One of the most important aspects of branding, in my opinion, is consistency. Inconsistency makes us nervous. It feels like something is off or wrong. Inconsistency begs us to keep digging, to see what the "real" truth is. Inconsistency suggests we're being played or lied to.
And…when faced with an inconsistency — actions always speak louder than words. Ever have someone promise you something…and then not deliver? Do you think of them as reliable or unreliable?
The actions always win.
I spent this past weekend at the Iowa High School Speech Association's All State Festival, where the best of Iowa's drama students get to showcase their talents. It was a remarkable display of talent and celebration for these high school kids.
At the opening ceremony, we were told in no uncertain terms that this was not a contest. Each of the 1,000+ students who would perform that day had already won the highest honor — they'd been invited to perform at All State. This was a celebration — a festival where we could and should put aside our school rivalries and enjoy each other's gifts.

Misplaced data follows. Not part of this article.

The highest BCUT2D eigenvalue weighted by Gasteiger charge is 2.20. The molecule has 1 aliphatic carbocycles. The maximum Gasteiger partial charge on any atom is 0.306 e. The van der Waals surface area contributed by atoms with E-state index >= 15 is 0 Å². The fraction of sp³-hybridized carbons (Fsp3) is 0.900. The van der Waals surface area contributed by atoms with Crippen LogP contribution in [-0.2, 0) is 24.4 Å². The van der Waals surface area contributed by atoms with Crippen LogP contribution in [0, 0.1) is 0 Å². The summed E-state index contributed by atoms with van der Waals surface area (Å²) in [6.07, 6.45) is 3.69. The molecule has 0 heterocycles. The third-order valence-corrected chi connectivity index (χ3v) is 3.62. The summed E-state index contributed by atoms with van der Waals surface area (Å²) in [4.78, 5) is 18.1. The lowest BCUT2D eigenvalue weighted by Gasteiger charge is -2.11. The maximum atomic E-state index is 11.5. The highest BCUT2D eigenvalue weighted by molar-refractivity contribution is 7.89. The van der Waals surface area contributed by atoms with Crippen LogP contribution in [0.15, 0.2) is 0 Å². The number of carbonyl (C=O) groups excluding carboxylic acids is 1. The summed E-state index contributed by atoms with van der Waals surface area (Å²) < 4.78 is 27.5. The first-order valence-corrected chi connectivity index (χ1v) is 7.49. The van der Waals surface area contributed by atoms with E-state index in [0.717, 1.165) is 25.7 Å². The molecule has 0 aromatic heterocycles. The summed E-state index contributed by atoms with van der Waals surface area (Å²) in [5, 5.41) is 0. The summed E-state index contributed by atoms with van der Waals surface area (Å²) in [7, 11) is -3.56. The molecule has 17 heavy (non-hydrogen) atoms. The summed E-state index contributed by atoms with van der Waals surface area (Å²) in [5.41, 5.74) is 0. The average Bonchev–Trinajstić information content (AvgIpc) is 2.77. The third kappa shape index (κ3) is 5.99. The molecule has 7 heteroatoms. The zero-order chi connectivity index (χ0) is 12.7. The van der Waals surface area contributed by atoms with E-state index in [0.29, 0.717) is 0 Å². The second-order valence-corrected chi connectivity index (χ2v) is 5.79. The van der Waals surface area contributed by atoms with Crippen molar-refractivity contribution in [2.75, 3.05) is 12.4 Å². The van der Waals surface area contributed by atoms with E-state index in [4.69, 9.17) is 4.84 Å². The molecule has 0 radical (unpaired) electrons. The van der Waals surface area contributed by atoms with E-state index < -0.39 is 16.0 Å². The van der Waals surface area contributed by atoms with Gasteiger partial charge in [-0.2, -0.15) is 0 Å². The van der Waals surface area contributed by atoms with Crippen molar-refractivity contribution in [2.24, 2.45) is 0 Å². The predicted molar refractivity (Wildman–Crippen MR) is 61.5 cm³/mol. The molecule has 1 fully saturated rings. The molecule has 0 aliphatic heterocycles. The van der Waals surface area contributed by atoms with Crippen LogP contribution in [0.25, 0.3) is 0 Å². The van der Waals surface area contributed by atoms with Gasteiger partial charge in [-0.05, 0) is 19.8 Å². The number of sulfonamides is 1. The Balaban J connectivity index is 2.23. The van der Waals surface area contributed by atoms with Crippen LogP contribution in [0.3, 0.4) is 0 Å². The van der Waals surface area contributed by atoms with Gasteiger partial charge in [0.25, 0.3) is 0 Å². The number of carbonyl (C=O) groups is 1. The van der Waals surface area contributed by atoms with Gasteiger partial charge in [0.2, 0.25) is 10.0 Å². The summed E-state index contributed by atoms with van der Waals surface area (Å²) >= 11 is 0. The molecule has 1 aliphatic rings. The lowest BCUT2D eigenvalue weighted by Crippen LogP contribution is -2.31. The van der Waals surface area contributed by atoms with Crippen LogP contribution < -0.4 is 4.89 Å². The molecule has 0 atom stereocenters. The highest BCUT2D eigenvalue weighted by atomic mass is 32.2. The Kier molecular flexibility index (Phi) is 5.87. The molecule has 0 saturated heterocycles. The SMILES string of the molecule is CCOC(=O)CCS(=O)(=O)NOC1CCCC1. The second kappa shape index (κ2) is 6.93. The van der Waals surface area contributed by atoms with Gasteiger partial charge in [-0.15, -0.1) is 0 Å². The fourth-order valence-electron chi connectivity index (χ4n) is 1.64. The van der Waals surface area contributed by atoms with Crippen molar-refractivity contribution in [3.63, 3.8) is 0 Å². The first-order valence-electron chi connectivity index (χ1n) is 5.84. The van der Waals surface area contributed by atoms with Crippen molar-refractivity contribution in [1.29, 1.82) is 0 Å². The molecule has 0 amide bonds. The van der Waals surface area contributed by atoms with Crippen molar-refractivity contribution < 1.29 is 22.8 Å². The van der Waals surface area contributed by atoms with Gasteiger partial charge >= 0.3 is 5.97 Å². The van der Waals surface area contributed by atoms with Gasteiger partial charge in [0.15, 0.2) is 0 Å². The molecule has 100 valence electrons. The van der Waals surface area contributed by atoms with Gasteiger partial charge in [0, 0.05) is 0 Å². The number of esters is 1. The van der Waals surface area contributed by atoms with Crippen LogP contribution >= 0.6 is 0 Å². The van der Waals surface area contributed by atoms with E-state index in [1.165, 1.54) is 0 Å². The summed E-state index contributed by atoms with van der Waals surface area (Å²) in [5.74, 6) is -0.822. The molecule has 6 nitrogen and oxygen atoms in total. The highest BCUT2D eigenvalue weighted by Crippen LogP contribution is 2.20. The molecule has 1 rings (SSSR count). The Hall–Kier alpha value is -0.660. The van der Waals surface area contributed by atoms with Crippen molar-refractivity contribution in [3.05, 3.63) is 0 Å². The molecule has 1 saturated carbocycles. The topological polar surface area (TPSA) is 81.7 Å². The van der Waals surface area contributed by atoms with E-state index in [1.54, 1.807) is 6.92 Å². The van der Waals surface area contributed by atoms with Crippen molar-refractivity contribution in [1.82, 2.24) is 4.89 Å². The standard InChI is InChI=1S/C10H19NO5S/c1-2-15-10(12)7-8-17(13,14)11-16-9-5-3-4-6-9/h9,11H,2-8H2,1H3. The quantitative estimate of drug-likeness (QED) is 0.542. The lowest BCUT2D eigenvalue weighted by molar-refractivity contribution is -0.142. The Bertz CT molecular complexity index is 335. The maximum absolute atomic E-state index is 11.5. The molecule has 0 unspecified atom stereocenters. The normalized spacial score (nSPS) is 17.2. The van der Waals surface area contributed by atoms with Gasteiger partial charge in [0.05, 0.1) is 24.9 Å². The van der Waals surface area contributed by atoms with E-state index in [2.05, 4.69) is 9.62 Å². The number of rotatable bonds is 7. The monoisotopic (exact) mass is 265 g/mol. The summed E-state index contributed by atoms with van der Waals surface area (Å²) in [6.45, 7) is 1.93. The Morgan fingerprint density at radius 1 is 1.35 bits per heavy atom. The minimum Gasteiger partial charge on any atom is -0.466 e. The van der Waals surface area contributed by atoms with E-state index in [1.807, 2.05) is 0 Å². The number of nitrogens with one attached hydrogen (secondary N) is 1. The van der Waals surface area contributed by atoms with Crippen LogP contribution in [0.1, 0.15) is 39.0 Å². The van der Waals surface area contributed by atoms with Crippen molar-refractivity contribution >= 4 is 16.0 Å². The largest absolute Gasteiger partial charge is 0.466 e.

But….in each category of performance (mimes, one act plays, etc.) there would be a critic present. That critic is a professional with a great depth of experience and expertise in the specific genre of performance and at the end of the day, they would select one performance as the "Critic's Choice."
Guess what — their actions (having the critics and giving out an award for Critic's Choice) made it a contest. No words or flowery speeches about collaboration and appreciation was going to change the fact that every kid (and coach) in the place now wanted to win the coveted Critic's Choice award. Who can blame them?
I'm not saying that having it be a contest was wrong. It was a fun part of the day. But, what I am saying is…when you say one thing and do another….your actions will always trump your words.
So….how does this impact us? Do you have a tagline that your employees don't really live up to? Does your brochure or website make a promise that you rarely keep? Do you promise to deliver on a specific deadline and then usually run a day or two later?
Words are dandy. But they are quickly dissolved by actions that do not match up. When protecting and building your brand…do not make promises you can't keep.
That sort of brand damage can be incredibly costly, if not downright impossible, to repair.
How do you guard against this in your business?